I’m sick of people treating presidential poll numbers as if they are facts. They’ve got no connection to the upcoming election. Drawing precise conclusions from a sample of 450 likely voters a year before the election is bullshit.
Look, I’m no newcomer to consumer surveys. I spent 18 years launching and working with Forrester’s broad and deep survey product, Technographics. My experience tells me you should ignore exactly 88.6% of what you read about presidential preference polls. (If that seems overly precise, you’re beginning to get the point.)
The venerable pollster Gallup has exited the horse-race polling business because they’re not sure what they’re measuring. If they’re giving up on polling, maybe you should, too. Here’s why:
- All polls have sampling error. Put aside the obvious potential biases — too many men, or not enough black people. All polls have one huge bias you can’t eliminate: response bias. They undersample busy people, rich people, people who hate pollsters, shy people, young people out having a good time, and people who don’t answer when strange numbers show up on caller ID. They oversample lazy people, people hanging out at home, and opinionated people. And online polls oversample enthusiastic supporters. You can’t poll people who won’t take a poll. What bias does that introduce? It’s impossible to know — at least until the election.
- Early polls inflate votes for wackos. People recognize Ben Carson, Carly Fiorina, and especially Donald Trump because they say incendiary things that spread fast on traditional and social media. Conversely, unless you’re diligent, you have no idea what sparsely-reported candidates like Martin O’Malley, John Kasich, or Lindsey Graham are saying. Telling a pollster “I like this guy” — especially if they’re for shaking up the status quo — doesn’t mean you’ll actually vote for them months later.
[tweetthis twitter_handles=”@jbernoff”]Early presidential polls have a bias toward wackos.[/tweetthis]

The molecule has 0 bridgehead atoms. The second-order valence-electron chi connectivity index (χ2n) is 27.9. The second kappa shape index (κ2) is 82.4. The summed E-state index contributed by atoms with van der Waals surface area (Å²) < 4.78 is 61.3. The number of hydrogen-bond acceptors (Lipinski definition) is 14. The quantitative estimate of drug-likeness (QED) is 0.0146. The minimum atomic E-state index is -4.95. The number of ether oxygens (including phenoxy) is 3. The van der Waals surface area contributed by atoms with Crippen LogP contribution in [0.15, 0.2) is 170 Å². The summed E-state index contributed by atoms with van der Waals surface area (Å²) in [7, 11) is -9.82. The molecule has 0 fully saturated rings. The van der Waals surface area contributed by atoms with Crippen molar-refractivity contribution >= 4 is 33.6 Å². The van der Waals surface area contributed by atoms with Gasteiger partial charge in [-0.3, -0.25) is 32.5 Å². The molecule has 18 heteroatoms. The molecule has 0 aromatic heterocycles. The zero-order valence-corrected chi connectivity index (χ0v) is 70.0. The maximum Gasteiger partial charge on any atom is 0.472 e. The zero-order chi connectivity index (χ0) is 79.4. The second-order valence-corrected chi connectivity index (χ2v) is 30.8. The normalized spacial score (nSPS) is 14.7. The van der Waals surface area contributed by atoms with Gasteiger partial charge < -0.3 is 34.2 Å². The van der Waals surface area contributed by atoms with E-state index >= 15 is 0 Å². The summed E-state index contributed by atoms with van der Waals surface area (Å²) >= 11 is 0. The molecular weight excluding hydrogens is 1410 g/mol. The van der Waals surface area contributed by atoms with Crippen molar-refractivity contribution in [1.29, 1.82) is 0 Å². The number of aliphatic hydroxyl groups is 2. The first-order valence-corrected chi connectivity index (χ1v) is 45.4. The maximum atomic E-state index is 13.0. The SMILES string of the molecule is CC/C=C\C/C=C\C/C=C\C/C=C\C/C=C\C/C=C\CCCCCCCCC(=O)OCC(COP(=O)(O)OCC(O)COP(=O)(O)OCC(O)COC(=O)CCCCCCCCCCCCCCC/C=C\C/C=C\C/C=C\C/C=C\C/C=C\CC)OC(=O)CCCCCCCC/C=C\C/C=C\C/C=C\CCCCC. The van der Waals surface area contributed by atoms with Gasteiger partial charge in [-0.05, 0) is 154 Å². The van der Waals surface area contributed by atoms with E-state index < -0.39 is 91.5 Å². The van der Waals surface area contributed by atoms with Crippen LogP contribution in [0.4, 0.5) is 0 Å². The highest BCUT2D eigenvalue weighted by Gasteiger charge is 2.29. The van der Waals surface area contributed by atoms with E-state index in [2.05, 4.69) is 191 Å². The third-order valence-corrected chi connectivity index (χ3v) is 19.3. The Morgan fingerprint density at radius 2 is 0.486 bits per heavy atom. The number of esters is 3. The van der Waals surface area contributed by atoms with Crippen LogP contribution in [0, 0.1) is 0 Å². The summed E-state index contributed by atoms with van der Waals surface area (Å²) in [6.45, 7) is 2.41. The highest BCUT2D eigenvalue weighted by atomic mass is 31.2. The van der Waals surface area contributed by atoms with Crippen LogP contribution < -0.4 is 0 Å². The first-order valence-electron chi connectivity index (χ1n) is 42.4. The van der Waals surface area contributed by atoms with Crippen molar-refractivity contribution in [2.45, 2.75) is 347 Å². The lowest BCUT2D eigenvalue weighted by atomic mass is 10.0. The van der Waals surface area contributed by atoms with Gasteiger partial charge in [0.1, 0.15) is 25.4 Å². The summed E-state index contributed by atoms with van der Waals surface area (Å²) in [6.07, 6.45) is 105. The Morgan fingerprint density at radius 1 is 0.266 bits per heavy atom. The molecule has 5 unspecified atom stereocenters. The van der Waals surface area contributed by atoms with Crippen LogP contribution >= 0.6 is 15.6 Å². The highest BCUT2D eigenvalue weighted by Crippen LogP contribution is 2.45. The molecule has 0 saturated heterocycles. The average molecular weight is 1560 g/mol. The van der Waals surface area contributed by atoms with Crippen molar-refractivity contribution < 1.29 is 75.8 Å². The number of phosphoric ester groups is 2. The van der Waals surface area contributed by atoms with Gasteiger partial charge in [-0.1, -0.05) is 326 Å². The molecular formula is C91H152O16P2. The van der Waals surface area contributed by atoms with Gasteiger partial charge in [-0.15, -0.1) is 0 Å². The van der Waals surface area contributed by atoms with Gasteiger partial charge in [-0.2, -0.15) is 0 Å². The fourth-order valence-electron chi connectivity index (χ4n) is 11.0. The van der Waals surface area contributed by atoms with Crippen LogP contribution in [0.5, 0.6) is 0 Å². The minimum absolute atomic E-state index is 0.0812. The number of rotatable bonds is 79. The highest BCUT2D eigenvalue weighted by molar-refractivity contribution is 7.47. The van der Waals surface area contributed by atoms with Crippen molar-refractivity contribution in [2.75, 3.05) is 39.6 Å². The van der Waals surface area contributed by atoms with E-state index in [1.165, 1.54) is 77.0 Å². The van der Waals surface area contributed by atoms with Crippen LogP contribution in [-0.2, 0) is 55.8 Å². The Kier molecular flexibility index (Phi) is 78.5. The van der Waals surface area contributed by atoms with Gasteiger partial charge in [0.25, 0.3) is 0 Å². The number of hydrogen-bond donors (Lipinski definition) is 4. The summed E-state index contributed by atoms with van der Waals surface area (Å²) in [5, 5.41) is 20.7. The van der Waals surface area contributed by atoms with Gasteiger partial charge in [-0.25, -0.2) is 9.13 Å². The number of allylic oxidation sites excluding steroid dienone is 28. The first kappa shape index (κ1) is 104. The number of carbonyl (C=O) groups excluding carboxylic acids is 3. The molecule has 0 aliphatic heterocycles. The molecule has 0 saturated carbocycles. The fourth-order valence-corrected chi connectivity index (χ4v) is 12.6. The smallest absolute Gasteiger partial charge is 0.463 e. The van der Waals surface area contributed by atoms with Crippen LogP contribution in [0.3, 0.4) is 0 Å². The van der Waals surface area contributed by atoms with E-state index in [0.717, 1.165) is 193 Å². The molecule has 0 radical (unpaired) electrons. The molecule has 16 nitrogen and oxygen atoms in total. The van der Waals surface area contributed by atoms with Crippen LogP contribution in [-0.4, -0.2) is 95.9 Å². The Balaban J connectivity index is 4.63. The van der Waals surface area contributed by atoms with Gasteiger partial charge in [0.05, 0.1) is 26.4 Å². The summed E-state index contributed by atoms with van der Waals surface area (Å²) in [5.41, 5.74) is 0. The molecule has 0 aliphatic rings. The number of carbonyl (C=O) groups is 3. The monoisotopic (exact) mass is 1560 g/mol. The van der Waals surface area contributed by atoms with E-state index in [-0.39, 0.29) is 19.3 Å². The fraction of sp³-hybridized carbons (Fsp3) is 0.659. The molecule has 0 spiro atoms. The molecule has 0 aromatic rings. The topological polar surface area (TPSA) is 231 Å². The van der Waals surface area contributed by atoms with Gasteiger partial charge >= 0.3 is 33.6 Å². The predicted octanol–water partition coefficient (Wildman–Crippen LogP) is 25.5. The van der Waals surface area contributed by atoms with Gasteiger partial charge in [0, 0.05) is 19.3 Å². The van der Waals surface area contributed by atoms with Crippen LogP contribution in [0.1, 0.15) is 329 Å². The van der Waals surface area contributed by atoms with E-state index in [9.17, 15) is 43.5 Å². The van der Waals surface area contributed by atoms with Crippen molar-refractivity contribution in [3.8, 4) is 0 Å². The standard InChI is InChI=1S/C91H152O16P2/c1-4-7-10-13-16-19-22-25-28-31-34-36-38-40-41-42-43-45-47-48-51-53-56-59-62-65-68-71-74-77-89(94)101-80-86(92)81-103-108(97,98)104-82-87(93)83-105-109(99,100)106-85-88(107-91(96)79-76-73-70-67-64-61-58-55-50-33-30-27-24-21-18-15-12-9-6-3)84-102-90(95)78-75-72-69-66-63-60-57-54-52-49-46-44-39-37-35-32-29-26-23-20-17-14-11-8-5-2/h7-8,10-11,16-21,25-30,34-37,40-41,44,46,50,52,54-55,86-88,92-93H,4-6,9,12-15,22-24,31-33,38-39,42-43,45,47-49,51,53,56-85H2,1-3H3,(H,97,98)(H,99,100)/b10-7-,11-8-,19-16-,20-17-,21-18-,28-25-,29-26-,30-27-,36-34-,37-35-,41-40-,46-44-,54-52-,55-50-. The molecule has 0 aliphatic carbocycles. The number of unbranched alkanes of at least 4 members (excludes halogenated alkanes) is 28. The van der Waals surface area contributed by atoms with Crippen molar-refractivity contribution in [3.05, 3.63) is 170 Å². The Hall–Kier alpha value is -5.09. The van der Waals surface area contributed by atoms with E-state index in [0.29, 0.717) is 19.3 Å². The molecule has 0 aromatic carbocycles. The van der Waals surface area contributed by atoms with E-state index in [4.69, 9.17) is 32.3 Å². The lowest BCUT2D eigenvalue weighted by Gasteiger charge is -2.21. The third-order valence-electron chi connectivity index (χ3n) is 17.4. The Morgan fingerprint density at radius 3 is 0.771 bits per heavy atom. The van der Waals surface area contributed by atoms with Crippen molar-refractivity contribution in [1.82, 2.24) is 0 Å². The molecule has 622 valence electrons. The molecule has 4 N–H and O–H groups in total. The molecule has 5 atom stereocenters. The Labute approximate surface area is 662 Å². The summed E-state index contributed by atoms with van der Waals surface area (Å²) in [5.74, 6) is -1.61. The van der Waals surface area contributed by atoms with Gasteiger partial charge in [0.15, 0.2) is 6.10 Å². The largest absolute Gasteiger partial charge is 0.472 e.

- Polls are disconnected from election dynamics. Volunteer efforts, endorsements, and personal appearances make a huge difference in Iowa and New Hampshire — which is why Nate Silver’s gang at fivethirtyeight.com base their predictions on a lot more than poll numbers. When people in those states actually vote, they’ll have to make a serious decision about caucusing for Bernie Sanders or pulling the lever for Donald Trump. After Iowa and New Hampshire, many candidates will drop out and we’ll know a lot more about the ones that remain. That will reflect a completely different landscape of candidates, making today’s polls meaningless.
- The media overestimate tiny variations. What does it mean if Trump goes up two points in a poll of 405 likely voters? It means that 8 more people said they would vote for him. A poll like that has a margin of error of +/- 5 percentage points. (And remember, out of 100 theoretically accurate polls, five will be off by more than the margin of error.) Even so, pollsters and media treat a variation of a couple of points as significant. Even a movement of more than 5 points means that among the dubiously representative sample of mostly ignorant people that the pollster reached, a few more of them said somebody’s name. That’s not data, that’s noise.
- And don’t get me started on the expectations game. What difference does it make if somebody beats expectations? It says the expectations were wrong — in other words, the poll, and the pundits’ analysis of it, was bullshit. That’s a fact about the media, not a truth about the candidate. Only in the 24-hour news cycle world can the media spin “we were wrong” into “the candidate did well (or poorly).” Don’t be fooled.
Polls are a blunt instrument. They tell you the broadest possible truths only. Here’s the complete truth that recent presidential polls have “revealed.”
- Hillary Clinton and Bernie Sanders (and Joe Biden, if he enters) are the only Democrats that might win.
- Donald Trump, Ben Carson, and Carly Fiorina have name recognition.
- Marco Rubio, Jeb Bush, and Ted Cruz have a better chance than the rest of the Republicans, but it’s too soon to count anybody out in a field that big.
Disappointing, I know. You want numbers. That’s why meaningless polls exist — because you want numbers. Just recognize that at this point polls are not data, they’re bullshit.
[tweetthis twitter_handles=”@jbernoff”]Polls exist because the media want numbers, not because they predict anything meaningful.[/tweetthis]